Re Jaycee Dugard, the girl who was hostage for 18 years.
Over at Facebook, there has been a lively discussion going on regarding adoption terminations, and we will have a post about that later this week. In the meantime, I've been thinking about the Jaycee Dugard case and though it seems almost sacrilegious to bring this up....when I first heard the story I could not help but think how Jaycee's situation is not unrelated to adoption as it is practiced in the western world today.
Stop screaming and hear what I have to say: In a way those 18 years that Jaycee spent with her captor were not far from being adopted: The child who is to be adopted is unable to have a say-so in the process and the situation, just like Jaycee, who was abducted. Let's assume most babies, like Jaycee, don't think, Gee, I'd rather be given away for a perfect stranger to raise than stay here where the feeling smells right, where the heartbeat is the one I'm familiar with--HEY, what's going on? Why are you giving me away? You can't afford me? Isn't there someone who will help you? Write the president! Call the bank! Call someone! You say I'll get a college education if you give me away, and I won't otherwise? Are you sure of that? HEY! MOMMaaaaa....
And then what? Does adopted people ever get free will back? By the time they understand what has happened, it's too late and then they have to come to the understanding that their mothers agreed to this situation, which has got to be a lot for a kid of six or seven to swallow, and maybe, even worse, this was done without any way for them to find out who she is, and the rest, and furthermore the state sanctioned this irrational and unjust agreement without EVER ASKING ME! The big difference of course is that adoption is done with the biological parent's, or parents' agreement, but how is that different in the psyche of the adopted person? Like, worse? Of course, it's got to be psychologically worse. How do you remove the "my mother did not want me?" from the adopted child's (and I do mean youngster here) psyche?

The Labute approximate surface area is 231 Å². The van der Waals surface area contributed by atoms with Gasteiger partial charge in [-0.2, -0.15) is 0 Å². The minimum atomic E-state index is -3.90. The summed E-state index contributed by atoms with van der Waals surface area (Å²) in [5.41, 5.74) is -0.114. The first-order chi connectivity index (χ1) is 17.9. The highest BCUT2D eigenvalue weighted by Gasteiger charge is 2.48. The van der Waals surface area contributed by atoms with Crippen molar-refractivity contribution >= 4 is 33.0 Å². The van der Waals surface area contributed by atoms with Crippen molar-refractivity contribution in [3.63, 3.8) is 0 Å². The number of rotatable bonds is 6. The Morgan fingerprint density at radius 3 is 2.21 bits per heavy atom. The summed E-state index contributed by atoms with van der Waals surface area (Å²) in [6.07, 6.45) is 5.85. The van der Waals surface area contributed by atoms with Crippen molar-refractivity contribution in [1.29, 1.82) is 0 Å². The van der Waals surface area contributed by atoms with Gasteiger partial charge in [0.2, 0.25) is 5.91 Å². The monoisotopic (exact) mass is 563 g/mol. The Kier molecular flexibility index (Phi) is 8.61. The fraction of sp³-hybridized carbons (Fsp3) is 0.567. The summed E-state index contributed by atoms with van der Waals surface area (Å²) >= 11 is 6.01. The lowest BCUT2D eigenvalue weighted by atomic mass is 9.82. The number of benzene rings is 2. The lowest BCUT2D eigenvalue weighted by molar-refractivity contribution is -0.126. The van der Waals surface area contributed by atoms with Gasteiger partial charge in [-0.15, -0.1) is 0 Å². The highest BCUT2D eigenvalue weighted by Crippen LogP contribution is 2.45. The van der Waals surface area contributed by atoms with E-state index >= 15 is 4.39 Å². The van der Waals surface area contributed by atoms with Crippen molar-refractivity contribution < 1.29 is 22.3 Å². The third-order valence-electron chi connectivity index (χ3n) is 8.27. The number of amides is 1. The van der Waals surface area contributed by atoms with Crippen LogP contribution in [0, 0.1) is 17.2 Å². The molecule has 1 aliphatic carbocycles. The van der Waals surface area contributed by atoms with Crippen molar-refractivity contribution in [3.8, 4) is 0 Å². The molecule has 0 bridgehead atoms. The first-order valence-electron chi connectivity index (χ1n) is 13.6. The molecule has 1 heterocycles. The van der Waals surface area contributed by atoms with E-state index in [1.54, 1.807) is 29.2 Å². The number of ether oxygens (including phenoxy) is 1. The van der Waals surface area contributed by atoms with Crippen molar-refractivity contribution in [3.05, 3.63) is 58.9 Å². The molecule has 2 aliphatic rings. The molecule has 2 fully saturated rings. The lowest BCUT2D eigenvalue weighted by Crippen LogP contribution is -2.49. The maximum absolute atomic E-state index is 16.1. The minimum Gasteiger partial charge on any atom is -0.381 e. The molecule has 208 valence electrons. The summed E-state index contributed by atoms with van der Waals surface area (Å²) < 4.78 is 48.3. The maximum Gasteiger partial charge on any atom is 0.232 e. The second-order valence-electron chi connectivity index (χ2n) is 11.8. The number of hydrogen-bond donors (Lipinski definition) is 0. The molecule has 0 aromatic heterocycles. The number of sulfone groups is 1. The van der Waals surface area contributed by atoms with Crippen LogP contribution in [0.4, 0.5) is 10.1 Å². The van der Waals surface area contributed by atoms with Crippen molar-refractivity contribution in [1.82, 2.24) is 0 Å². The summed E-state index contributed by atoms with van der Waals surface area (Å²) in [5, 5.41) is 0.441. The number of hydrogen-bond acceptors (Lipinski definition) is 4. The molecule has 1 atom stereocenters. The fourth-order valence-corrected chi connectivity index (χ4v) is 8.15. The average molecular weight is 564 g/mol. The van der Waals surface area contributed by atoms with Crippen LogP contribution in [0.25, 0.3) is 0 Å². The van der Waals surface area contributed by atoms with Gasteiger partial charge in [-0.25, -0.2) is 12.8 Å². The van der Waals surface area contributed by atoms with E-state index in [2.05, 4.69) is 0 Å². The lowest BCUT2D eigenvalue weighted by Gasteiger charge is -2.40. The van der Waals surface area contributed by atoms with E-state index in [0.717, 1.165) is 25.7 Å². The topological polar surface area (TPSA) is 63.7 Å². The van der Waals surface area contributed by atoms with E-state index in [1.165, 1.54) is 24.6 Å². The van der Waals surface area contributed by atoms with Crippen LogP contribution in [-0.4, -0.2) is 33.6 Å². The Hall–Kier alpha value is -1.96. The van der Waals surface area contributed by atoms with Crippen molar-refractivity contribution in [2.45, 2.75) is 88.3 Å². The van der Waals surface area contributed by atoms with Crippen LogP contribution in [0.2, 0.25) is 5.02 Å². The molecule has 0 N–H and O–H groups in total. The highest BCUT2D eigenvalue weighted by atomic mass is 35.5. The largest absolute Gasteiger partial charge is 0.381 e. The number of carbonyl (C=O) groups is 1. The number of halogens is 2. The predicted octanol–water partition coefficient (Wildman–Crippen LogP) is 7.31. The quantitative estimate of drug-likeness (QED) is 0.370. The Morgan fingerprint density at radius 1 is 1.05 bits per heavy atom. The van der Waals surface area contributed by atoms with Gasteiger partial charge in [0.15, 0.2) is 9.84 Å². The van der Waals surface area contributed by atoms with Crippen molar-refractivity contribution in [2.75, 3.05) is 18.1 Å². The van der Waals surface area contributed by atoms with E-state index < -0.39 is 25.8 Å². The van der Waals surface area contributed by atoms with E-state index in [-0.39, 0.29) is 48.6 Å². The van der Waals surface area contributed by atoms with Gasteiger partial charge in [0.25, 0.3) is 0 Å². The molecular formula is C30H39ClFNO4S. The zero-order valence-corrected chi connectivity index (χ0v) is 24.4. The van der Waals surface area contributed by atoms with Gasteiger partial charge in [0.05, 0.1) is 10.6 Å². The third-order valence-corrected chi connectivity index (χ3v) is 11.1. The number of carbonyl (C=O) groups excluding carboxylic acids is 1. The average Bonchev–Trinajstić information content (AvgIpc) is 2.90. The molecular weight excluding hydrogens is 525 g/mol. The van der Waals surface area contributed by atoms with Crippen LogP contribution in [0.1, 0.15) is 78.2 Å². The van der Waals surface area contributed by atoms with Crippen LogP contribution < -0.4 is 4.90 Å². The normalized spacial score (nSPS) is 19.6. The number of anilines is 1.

It seems to me that adoption, particularly closed adoption, is not unlike...a state sanctioned--well, it's not kidnapping, but then what is it?
The Chinese and other Third World adoptions where the children really were abandoned are not the same here, and though the demand for babies has made international adoption a sick situation, there are/there were thousands of babies who were abandoned and no one would take them in their native country, and so this connection that my brain is making does not apply here.
But still. I am really interested in what you have to say about this.
Later: Over at Salon we are getting the usual pap baloney about the "loving" decision to give away a child..
."Adoption Diaries" is the sort of poignant fare that demonstrates what a generous and loving act adoption is, an incredible gift by the birth mother to hopeful parents longing for their own children."Please do drop into Salon and leave a comment. We need to educate the public over and over and over again. You know, about the "loving decision" of an "adoption plan."